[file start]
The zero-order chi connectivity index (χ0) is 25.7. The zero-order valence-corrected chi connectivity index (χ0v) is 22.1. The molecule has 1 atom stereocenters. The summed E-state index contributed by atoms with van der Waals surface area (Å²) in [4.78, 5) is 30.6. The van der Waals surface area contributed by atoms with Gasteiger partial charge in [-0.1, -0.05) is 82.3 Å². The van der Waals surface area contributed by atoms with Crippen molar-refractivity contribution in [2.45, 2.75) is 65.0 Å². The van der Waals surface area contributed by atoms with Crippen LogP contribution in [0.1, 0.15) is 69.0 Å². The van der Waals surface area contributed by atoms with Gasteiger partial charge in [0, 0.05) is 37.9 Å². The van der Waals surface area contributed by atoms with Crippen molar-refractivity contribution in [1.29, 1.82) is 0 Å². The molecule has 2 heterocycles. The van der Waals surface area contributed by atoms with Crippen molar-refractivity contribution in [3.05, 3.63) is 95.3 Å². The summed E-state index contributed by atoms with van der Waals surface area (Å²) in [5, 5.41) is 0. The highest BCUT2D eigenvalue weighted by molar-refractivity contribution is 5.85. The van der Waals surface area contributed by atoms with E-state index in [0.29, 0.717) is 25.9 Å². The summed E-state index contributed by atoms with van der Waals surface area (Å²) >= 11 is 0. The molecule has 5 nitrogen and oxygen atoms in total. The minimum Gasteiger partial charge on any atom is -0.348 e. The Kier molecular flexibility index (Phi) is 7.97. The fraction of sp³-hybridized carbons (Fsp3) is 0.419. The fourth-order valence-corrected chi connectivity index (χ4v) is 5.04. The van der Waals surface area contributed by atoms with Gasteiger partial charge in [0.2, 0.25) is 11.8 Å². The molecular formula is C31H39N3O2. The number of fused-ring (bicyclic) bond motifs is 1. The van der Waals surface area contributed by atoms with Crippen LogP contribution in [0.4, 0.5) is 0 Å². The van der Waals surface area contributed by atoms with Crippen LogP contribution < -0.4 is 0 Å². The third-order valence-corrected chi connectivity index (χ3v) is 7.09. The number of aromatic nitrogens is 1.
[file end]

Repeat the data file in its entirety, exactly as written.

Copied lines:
The zero-order chi connectivity index (χ0) is 25.7. The zero-order valence-corrected chi connectivity index (χ0v) is 22.1. The molecule has 1 atom stereocenters. The summed E-state index contributed by atoms with van der Waals surface area (Å²) in [4.78, 5) is 30.6. The van der Waals surface area contributed by atoms with Gasteiger partial charge in [-0.1, -0.05) is 82.3 Å². The van der Waals surface area contributed by atoms with Crippen molar-refractivity contribution in [2.45, 2.75) is 65.0 Å². The van der Waals surface area contributed by atoms with Crippen LogP contribution in [0.1, 0.15) is 69.0 Å². The van der Waals surface area contributed by atoms with Gasteiger partial charge in [0, 0.05) is 37.9 Å². The van der Waals surface area contributed by atoms with Crippen molar-refractivity contribution in [1.29, 1.82) is 0 Å². The molecule has 2 heterocycles. The van der Waals surface area contributed by atoms with Crippen molar-refractivity contribution in [3.05, 3.63) is 95.3 Å². The summed E-state index contributed by atoms with van der Waals surface area (Å²) in [5, 5.41) is 0. The highest BCUT2D eigenvalue weighted by molar-refractivity contribution is 5.85. The van der Waals surface area contributed by atoms with E-state index in [0.29, 0.717) is 25.9 Å². The summed E-state index contributed by atoms with van der Waals surface area (Å²) >= 11 is 0. The molecule has 5 nitrogen and oxygen atoms in total. The minimum Gasteiger partial charge on any atom is -0.348 e. The Kier molecular flexibility index (Phi) is 7.97. The fraction of sp³-hybridized carbons (Fsp3) is 0.419. The fourth-order valence-corrected chi connectivity index (χ4v) is 5.04. The van der Waals surface area contributed by atoms with Gasteiger partial charge in [0.2, 0.25) is 11.8 Å². The molecular formula is C31H39N3O2. The number of fused-ring (bicyclic) bond motifs is 1. The van der Waals surface area contributed by atoms with Crippen LogP contribution in [0.4, 0.5) is 0 Å². The van der Waals surface area contributed by atoms with Crippen LogP contribution < -0.4 is 0 Å². The third-order valence-corrected chi connectivity index (χ3v) is 7.09. The number of aromatic nitrogens is 1.